Libraries and Google Journal

The journal, Library Philosophy and Practice has published a special issue devoted to Libraries and Google. Looks like an informative publication, which I have added to my virtual “to read” stack. 🙂

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Facebook & Privacy?

Sarah Steiner, Learning Commons Librarian at Georgia State University, posted a link to the following video Does what happens in the Facebook stay in the Facebook?. The video makes interesting and disturbing claims about privacy concerns regarding the site Facebook. It quotes from the terms of service posted on Facebook, which I have to admit, I’ve never read. Here’s a quote.

“When you post User Content to the Site, you authorize and direct us to make such copies thereof as we deem necessary in order to facilitate the posting and storage of the User Content on the Site. By posting User Content to any part of the Site, you automatically grant, and you represent and warrant that you have the right to grant, to the Company an irrevocable, perpetual, non-exclusive, transferable, fully paid, worldwide license (with the right to sublicense) to use, copy, publicly perform, publicly display, reformat, translate, excerpt (in whole or in part) and distribute such User Content for any purpose on or in connection with the Site or the promotion thereof, to prepare derivative works of, or incorporate into other works, such User Content, and to grant and authorize sublicenses of the foregoing. You may remove your User Content from the Site at any time. If you choose to remove your User Content, the license granted above will automatically expire, however you acknowledge that the Company may retain archived copies of your User Content.” Facebook. 25.May.2007 http://colostatepueblo.facebook.com/terms.php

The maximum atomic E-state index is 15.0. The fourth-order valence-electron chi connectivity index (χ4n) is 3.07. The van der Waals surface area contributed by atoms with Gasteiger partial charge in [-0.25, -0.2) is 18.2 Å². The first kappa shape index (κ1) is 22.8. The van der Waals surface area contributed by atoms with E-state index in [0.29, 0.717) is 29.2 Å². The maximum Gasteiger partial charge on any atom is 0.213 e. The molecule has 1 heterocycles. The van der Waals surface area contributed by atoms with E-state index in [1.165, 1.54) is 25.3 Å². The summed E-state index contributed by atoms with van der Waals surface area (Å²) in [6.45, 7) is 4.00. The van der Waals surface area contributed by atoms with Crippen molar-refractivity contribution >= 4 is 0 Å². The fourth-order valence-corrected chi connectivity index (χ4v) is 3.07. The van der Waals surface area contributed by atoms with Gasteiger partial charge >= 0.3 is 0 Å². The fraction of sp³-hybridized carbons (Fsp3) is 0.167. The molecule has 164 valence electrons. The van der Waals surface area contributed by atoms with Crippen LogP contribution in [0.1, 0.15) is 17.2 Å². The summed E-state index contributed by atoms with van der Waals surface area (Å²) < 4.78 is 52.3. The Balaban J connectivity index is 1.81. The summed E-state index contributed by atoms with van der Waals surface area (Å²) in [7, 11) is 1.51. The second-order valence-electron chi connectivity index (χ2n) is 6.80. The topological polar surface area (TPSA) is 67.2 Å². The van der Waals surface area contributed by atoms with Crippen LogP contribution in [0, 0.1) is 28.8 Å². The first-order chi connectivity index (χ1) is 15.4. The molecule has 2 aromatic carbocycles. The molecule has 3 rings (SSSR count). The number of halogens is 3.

Naturally, I wanted to find out more about the validity of the claims presented in the video, so of course I googled the author. The video was created by Georgia web designer Vishal Agarwala (http://www.vishalagarwala.com/index.html). When I searched for his name, I ran across another post by Fred Stutzman on his blog, Unit Structures (here) that references this video. Stutzman points out seemingly contradictory statements in the Facebook Developer section of the site (which I couldn’t actually find myself). Some of the comments to Stutzman’s post include good counter arguments, especially refuting the allegations in the video about Facebook ties to the CIA and Department of Defense, which were provocative, but not well grounded in fact.

So what’s the bottom line? Well, it sounds like Facebook users grant Facebook the right to redistribute their user generated content, and Facebook promises to be ethical in its use of this content. Also, it requests that Facebook developers likewise respect user privacy. It sounds like Google’s “Do no harm” mantra. I suspect that most users, who like myself haven’t even read the terms of service, will only really become concerned about the possible privacy violations that could occur when they do occur. Until then, we’ll just keep posting with a refreshingly naive and trusting attitude. Be gentle with us Google and Facebook!